Where goes the Ribadu report?

on   /   in News, Talking Point 12:29 am   /   Comments

By Rotimi Fasan
THE bad drama starring Malam Nuhu Ribadu and Mr. Steve Orosanye that played to a full Aso Rock audience when the Ribadu Task Force presented its report has come and gone but comments are still being made by a larger Nigerian audience that viewed the ‘home video’ posted on the internets in different parts of the world.

In a popular scene that must have been played back many times over, Malam Ribadu had given a summary of his committee’s activities and must have felt satisfied with his presentation when the bottom suddenly came off the entire presentation.

This was the point when his deputy on the committee, Orosanye, interjected to give what totally sent the report that took nearly 10 months to prepare into the trash can. Orosanye, in a manner that appeared carefully choreographed, pointed out that the report that Ribadu had so carefully summarised was incomplete as it lacked input from important sectors and individuals that would have made it the thorough job that it was meant to be.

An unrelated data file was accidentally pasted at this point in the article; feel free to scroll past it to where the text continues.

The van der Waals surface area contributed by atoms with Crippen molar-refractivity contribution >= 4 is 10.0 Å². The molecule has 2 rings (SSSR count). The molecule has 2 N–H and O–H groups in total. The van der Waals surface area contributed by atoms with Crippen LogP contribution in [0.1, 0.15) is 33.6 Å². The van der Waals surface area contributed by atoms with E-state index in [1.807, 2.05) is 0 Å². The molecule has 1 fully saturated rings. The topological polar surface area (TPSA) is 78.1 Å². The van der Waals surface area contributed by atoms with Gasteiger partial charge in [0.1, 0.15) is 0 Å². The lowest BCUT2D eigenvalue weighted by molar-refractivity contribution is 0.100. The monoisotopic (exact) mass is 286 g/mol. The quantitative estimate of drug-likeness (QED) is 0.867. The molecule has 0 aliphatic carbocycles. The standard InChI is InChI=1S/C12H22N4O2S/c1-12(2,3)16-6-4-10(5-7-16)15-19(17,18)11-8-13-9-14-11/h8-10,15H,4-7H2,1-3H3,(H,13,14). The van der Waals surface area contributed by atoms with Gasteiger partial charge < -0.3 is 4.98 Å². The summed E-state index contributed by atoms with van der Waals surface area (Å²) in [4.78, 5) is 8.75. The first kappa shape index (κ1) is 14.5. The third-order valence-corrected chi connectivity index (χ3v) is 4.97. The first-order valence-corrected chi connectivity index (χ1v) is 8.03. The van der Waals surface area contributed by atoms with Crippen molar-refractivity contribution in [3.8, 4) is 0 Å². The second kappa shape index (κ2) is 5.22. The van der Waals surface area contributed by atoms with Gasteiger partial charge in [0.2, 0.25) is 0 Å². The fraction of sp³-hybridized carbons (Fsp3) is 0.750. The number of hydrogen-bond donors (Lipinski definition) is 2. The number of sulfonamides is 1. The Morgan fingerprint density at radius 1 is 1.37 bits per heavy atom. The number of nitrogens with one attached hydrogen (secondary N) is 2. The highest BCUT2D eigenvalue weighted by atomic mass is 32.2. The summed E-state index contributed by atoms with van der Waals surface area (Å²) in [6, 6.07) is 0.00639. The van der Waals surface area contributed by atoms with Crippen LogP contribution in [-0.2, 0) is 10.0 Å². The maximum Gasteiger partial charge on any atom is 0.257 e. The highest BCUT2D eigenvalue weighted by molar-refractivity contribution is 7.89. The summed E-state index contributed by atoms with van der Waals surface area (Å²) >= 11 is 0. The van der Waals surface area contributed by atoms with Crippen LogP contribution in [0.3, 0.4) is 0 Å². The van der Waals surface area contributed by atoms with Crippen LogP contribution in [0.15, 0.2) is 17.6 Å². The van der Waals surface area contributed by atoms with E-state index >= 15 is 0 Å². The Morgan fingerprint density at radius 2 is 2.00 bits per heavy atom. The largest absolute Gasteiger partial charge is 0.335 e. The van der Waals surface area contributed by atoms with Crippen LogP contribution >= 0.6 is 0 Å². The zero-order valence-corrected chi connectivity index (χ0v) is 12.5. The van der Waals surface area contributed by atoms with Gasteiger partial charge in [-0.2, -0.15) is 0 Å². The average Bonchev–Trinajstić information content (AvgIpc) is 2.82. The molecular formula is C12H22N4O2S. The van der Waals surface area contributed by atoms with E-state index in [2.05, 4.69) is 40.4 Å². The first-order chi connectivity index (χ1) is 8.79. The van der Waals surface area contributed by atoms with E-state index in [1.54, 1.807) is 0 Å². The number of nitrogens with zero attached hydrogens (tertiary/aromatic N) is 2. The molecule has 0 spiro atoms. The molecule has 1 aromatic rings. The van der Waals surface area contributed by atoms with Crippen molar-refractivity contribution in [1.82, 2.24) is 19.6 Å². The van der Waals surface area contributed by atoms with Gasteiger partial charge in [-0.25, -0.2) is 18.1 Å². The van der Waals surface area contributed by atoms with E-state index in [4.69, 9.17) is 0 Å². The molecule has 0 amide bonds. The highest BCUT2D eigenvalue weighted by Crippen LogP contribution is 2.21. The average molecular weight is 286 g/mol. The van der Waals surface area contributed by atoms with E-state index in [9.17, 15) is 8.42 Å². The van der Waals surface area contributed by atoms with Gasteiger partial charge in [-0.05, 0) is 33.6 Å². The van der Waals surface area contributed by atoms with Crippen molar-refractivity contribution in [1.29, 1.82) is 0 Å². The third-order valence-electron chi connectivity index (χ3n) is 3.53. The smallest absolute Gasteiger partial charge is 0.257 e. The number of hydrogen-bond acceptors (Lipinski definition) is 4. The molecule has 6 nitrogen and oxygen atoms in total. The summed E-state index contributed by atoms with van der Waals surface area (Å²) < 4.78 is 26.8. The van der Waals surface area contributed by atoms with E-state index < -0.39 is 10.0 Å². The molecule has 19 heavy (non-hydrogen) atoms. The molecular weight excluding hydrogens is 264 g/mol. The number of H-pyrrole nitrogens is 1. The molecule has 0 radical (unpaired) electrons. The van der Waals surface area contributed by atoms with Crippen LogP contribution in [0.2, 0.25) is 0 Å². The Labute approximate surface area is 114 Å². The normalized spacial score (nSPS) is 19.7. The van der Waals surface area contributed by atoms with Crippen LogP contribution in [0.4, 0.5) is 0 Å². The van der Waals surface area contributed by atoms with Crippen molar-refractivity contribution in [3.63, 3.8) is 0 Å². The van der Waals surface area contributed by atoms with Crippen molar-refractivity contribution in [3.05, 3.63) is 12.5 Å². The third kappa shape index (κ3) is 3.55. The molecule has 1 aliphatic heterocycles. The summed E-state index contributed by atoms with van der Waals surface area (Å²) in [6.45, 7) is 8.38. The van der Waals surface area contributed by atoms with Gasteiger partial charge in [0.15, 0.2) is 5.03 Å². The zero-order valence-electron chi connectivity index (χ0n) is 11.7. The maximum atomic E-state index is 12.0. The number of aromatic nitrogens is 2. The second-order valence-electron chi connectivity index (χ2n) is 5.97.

Orosanye gave the impression that Ribadu sacrificed thoroughness for speed, that is a desire to quickly produce a result instead of producing a useful report. Considering criticism of Ribadu for failure to follow due process and procedure when he headed the EFCC, Orosanye’s comment was clearly an indictment of Ribadu’s administrative skills.

It was clearly a bad report sheet from his own deputy and an indication that things couldn’t have gone well with the committee’s work. To rub it in, Orosanye made no attempt to be diplomatic.